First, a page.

Anthropologically, he believed in observing cultural practices and beliefs without judgment or bias (a practice known as cultural relativity).[9] He defended the people he studied. For example, while he was working at the Manzanar War Relocation Center, he showed great sympathy for the Japanese people who were kept there. He was a strong advocate for their rights and comfort while he studied and wrote about their culture.[10]

Opler believed that studies of culture should be independent of studies of biology. He believed that the unchanging nature of human biology and the constant evolution of culture would contradict each other if attempts were made to study them in tandem.[11] Because of this belief that differences in culture didn't come from differences in biology, Opler was racially tolerant and didn't believe one race was biologically superior. This racial tolerance would lead him to dedicate so much of his research efforts to marginalized ethnic groups, namely the Native Americans and the Japanese.

Famous Publications[edit]

A majority of Opler's research was done on Native American groups of the American Southwest. He studied specifically the Chiricahua Indians, who were the subjects of his two most famous books, An Apache Life-Way and Myths and Tales of the Chiricahua Apache Indians.

Apache Warriors

An Apache Life-Way: The Economic, Social, and Religious Institutions of the Chiricahua Indians[12] was one of Opler’s most famous publications. He studied many Native American groups, but the Apache were a main focus of his. The book goes through the life of an Apache year by year. Rather than a history, this book explains the day to day Apache experience, going in chronological order of one’s life. The lifestyle described in the book is from a time before the Americans started the long era of hostile interactions with the Apache.

The people designated as “Apache” in this book are those who spoke the Apache language in the area that is now New Mexico, Arizona, Sonora, and Chihuahua. There were many smaller sub-groups that populated these areas, three of them different groups of the Chiricahua Apache.

The books is divided into several main parts: Childhood; Maturation; Social Relations of Adults; Folk Beliefs, Medical Practice, and Shamanism; Maintenance of the Household; Marital and Sexual Life; The Round of Life; Political Organization and Status; and Death, Mourning, and the Underworld. Each section is divided into more specific subcategories that explore each phase of life and the rituals associated with it.

In Myths and Tales of the Chiricahua Apache Indians[13] Opler describes the mythology and beliefs of the Chiricahua Apache. It contains religious stories, as well as historical tales passed down for generations by the Apache. Opler believed that studying the mythology of a people was one of the best ways to understand the roots of their culture.[14] With each of the peoples he studied throughout his career as an anthropologist, he made an effort to become familiar with the folklore of the people.

The book is divided into six main parts, each containing several subcategories and chapters: When the Earth Was New; the Contest for Daylight; The Coyote Cycle and Other Animal, Bird, and Insect Tales; Stories of Supernatural Beings and Encounters with Supernaturals; Stories of Foolish People, Unfaithfulness, and Perversion; and Miscellaneous.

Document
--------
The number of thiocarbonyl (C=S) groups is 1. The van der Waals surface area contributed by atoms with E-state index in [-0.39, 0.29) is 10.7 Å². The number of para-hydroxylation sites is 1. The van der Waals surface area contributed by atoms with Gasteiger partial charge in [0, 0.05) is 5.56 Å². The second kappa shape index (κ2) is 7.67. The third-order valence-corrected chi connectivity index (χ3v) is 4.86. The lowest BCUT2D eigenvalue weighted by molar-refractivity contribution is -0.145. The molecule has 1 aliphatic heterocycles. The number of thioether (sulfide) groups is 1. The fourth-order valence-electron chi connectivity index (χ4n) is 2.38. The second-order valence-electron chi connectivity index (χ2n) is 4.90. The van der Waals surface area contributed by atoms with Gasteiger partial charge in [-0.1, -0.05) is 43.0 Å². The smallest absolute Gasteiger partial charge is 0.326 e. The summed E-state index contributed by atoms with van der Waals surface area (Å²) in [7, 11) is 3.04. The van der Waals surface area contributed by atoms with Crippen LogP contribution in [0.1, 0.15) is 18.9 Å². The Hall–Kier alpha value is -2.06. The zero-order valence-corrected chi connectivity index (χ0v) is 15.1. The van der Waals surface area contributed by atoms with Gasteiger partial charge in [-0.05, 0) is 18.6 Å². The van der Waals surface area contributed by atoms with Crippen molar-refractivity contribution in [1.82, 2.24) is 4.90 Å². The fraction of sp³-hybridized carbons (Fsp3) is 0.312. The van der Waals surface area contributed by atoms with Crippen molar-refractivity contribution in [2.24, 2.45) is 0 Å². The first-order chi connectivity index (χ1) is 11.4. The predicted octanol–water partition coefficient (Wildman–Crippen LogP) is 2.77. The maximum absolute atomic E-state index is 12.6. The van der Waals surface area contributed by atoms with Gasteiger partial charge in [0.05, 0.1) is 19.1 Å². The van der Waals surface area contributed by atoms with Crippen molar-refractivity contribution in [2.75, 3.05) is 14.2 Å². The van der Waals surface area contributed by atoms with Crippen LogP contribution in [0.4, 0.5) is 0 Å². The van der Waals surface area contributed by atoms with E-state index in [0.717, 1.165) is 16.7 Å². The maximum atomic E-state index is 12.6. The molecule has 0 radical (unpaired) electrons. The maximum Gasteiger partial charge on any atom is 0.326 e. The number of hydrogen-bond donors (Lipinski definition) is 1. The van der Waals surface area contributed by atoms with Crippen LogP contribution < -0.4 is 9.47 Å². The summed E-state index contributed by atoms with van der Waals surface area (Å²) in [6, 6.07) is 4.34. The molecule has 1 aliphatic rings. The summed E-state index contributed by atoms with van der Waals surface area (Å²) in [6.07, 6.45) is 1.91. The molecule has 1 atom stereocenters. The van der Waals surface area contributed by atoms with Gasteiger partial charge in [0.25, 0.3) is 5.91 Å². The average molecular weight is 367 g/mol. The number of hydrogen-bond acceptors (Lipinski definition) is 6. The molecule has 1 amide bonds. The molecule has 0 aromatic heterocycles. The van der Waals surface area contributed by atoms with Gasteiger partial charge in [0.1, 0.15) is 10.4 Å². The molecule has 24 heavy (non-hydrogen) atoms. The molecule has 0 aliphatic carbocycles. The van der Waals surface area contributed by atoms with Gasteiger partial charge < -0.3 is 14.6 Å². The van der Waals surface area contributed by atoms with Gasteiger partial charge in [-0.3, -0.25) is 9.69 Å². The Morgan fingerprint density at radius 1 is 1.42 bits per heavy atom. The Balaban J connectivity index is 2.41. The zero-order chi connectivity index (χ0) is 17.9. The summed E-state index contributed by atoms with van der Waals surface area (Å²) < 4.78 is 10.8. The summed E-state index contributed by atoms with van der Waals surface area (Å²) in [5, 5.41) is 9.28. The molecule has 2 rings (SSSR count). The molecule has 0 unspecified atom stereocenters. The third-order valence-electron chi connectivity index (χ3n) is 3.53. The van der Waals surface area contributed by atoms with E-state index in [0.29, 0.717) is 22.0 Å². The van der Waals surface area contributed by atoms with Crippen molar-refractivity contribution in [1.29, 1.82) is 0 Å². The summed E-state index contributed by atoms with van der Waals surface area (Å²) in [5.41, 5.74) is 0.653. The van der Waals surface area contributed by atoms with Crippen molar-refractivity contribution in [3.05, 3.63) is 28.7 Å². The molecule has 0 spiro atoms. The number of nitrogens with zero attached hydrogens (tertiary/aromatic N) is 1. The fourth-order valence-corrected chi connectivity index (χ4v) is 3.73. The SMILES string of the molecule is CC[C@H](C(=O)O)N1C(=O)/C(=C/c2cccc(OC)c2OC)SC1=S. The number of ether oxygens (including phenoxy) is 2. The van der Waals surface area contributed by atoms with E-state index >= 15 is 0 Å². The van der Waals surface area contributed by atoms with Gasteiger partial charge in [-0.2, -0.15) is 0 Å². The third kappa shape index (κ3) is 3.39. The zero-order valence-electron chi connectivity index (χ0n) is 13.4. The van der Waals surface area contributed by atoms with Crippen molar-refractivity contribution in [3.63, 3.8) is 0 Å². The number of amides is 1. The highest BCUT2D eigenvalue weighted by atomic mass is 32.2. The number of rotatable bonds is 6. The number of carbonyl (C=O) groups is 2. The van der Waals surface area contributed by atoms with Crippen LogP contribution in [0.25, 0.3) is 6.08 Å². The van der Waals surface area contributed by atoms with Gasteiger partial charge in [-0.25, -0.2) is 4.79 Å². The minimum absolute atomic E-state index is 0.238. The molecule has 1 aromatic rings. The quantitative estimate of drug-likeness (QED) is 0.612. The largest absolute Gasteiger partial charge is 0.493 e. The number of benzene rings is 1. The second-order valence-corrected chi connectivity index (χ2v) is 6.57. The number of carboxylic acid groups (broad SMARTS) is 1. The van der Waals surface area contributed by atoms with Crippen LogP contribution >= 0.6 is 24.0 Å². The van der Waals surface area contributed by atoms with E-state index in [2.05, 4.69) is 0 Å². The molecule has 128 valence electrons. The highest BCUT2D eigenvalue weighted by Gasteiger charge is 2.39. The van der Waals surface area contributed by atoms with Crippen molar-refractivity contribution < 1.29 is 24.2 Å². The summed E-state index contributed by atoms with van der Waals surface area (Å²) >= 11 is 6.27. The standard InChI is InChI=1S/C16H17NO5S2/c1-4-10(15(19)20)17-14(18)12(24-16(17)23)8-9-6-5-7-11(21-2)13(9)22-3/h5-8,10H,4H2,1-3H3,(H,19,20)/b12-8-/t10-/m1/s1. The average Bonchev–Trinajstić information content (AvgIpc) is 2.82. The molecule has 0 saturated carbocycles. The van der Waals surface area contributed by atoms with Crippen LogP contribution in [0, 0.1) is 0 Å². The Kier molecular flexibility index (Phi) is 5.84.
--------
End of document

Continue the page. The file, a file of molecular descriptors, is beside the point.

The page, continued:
While writing these books, he interviewed several Apache in order to get the truth from their perspective. He consulted with them on the contents of the books, and spent a lot of time with them in order to better understand their culture before publishing about it.[15]

Bibliography[edit]

  • Basso, Keith H.; & Opler, Morris E. (Eds.). (1971). Apachean culture history and ethnology. Anthropological papers of the University of Arizona (No. 21). Tucson: University of Arizona Press.
  • Castetter, Edward F.; & Opler, Morris E. (1936). The Ethnobiology of the Chiricahua and Mescalero Apache: The Use of Plants for Foods, Beverages and Narcotics, Ethnobiological studies in the American Southwest, (Vol. 3); Biological series (Vol. 4, No. 5); Bulletin, University of New Mexico, whole, (No. 297). Albuquerque: University of New Mexico Press.
  • Goodwin, Grenville; & Opler, Morris E. (1973). Grenville Goodwin among the Western Apache: Letters from the Field. Tucson: University of Arizona Press. ISBN 0-8165-0417-2.
  • Hoijer, Harry; & Opler, Morris E. (1938). Chiricahua and Mescalero Apache Texts. The University of Chicago Publications in Anthropology; Linguistic series. Chicago: University of Chicago Press. (Reprinted 1964 by Chicago: University of Chicago Press; in 1970 by Chicago: University of Chicago Press; & in 1980 under H. Hoijer by New York: AMS Press, ISBN 0-404-15783-1).
  • Opler, Morris E. (1932). An Analysis of Mescalero and Chiricahua Apache Social Organization in the Light of Their Systems of Relationship. (Unpublished doctoral dissertation, University of Chicago)
  • Opler, Morris E. (1935). "The Concept of Supernatural Power among the Chiricahua and Mescalero Apaches", American Anthropologist, 37 (1), 65–70.
  • Opler, Morris E. (1936). "The kinship systems of the Southern Athabaskan-speaking tribes", American Anthropologist, 38 (4), 620–633.
  • Opler, Morris E. (1937). "An Outline of Chiricahua Apache Social Organization", In F. Egan (Ed.), Social Anthropology of North American Tribes (pp. 173–242). Chicago: University of Chicago Press.
  • Opler, Morris E. (1938). "A Chiricahua Apache Account of the Geronimo Campaign of 1886", New Mexico Historical Review, October, 13 (4).
  • Opler, Morris E. (1938). "Myths and Tales of the Jicarilla Apache Indians", Memoirs of the American Folklore Society (No. 31). New York.
  • Opler, Morris E. (1938). "The Use of Peyote by the Carrizo and the Lipan Apache", American Anthropologist, 40 (2).
  • Opler, Morris E. (1940). Myths and Legends of the Lipan Apache. Memoirs of the American Folklore Society (Vol. 36). New York: American Folklore Society, J. J. Augustin.